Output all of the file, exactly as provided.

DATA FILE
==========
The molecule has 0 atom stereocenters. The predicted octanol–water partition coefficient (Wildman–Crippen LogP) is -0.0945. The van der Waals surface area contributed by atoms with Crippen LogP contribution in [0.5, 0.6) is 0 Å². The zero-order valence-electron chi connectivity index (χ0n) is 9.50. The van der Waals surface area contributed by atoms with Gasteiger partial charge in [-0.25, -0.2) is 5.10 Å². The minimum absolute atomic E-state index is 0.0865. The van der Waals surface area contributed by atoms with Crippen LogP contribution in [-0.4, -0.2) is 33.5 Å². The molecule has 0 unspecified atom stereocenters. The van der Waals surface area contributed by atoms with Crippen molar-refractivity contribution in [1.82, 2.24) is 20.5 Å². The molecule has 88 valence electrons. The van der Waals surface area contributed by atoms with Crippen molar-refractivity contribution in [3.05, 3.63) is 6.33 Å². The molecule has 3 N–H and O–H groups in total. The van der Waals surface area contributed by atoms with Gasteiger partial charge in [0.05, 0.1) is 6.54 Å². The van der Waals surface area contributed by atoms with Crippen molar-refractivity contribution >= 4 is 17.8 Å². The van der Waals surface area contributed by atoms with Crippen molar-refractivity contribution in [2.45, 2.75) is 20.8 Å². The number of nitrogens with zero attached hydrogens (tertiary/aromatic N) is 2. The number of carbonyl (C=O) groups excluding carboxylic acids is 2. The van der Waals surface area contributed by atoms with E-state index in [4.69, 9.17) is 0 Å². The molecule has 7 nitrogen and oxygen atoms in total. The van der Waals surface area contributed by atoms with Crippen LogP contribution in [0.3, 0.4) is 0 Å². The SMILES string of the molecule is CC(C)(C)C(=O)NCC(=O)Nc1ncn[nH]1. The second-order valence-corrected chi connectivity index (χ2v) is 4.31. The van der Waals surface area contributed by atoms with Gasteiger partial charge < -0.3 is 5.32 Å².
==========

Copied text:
The molecule has 0 atom stereocenters. The predicted octanol–water partition coefficient (Wildman–Crippen LogP) is -0.0945. The van der Waals surface area contributed by atoms with Crippen LogP contribution in [0.5, 0.6) is 0 Å². The zero-order valence-electron chi connectivity index (χ0n) is 9.50. The van der Waals surface area contributed by atoms with Gasteiger partial charge in [-0.25, -0.2) is 5.10 Å². The minimum absolute atomic E-state index is 0.0865. The van der Waals surface area contributed by atoms with Crippen LogP contribution in [-0.4, -0.2) is 33.5 Å². The molecule has 0 unspecified atom stereocenters. The van der Waals surface area contributed by atoms with Crippen molar-refractivity contribution in [1.82, 2.24) is 20.5 Å². The molecule has 88 valence electrons. The van der Waals surface area contributed by atoms with Crippen molar-refractivity contribution in [3.05, 3.63) is 6.33 Å². The molecule has 3 N–H and O–H groups in total. The van der Waals surface area contributed by atoms with Gasteiger partial charge in [0.05, 0.1) is 6.54 Å². The van der Waals surface area contributed by atoms with Crippen molar-refractivity contribution >= 4 is 17.8 Å². The van der Waals surface area contributed by atoms with Crippen molar-refractivity contribution in [2.45, 2.75) is 20.8 Å². The number of nitrogens with zero attached hydrogens (tertiary/aromatic N) is 2. The number of carbonyl (C=O) groups excluding carboxylic acids is 2. The van der Waals surface area contributed by atoms with E-state index in [4.69, 9.17) is 0 Å². The molecule has 7 nitrogen and oxygen atoms in total. The van der Waals surface area contributed by atoms with Crippen LogP contribution in [0.3, 0.4) is 0 Å². The SMILES string of the molecule is CC(C)(C)C(=O)NCC(=O)Nc1ncn[nH]1. The second-order valence-corrected chi connectivity index (χ2v) is 4.31. The van der Waals surface area contributed by atoms with Gasteiger partial charge < -0.3 is 5.32 Å².